The verb fawn is not complimentary. Dictionaries define it as making a servile display of flattery or affection.
The Dublin singer-songwriter [James Vincent McMorrow] had critics fawning over him when he released his debut album in 2011.
Daily Mirror, 3 Jan. 2014.
It didn’t start out like that. A thousand years ago it was applied only to dogs, who showed their delight by whining or wagging their tails. The word is Old English, from fægen, to rejoice or be glad. It was a special case of fain, to be glad or pleased, which went out of use in the sixteenth century, leaving the adjective, which itself is now obsolete. My earliest memory of adjective fain is from the ballad of Lord Randal: “For I am weary with hunting and fain would lie down”, meaning that he would very much like to rest.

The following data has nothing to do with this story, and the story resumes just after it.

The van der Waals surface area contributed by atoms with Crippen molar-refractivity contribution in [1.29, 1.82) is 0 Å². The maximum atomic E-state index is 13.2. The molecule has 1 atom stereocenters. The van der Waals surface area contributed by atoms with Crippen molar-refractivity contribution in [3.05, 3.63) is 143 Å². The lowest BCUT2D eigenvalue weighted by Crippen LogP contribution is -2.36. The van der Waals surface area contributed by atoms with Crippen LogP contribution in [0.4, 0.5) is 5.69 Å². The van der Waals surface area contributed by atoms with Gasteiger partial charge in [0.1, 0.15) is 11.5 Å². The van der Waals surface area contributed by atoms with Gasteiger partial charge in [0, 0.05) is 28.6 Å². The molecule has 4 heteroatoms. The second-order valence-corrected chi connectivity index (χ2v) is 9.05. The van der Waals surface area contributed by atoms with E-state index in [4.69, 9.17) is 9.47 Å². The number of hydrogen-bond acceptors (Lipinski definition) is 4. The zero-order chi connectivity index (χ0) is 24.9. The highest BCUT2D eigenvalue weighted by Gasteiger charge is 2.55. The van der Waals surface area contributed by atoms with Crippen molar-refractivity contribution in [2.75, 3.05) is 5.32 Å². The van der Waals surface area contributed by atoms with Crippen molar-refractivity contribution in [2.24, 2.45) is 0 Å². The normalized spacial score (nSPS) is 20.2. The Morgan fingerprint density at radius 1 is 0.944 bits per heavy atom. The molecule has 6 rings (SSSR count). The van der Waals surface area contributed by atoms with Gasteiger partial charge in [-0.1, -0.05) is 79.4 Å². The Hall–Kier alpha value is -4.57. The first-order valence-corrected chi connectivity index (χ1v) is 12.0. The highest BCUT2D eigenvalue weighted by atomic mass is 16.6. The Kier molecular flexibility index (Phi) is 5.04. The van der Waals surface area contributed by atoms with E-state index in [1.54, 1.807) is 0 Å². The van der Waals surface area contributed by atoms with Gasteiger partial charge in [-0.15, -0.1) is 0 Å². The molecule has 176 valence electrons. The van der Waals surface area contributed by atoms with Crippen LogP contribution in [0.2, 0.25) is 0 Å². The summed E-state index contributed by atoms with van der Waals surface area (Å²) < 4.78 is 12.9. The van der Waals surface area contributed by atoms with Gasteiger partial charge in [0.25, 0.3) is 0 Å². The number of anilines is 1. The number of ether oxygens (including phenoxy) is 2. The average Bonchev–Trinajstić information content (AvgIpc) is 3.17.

Fawn stayed in the active language, though the idea of a fawning dog was long ago applied with greater force of insult to a human who acted like one.
Spoken like a true dog. A fawning, slavishly affectionate, drool-dripping dog who’ll cut off his left ear in return for a pat on the head.
Kingdoms of Light, by Alan Dean Foster, 2001.
Incidentally, fawn for a young animal, particularly a young fallow deer, derives ultimately from Latin foetus, offspring. The colour comes from that of the animal’s coat.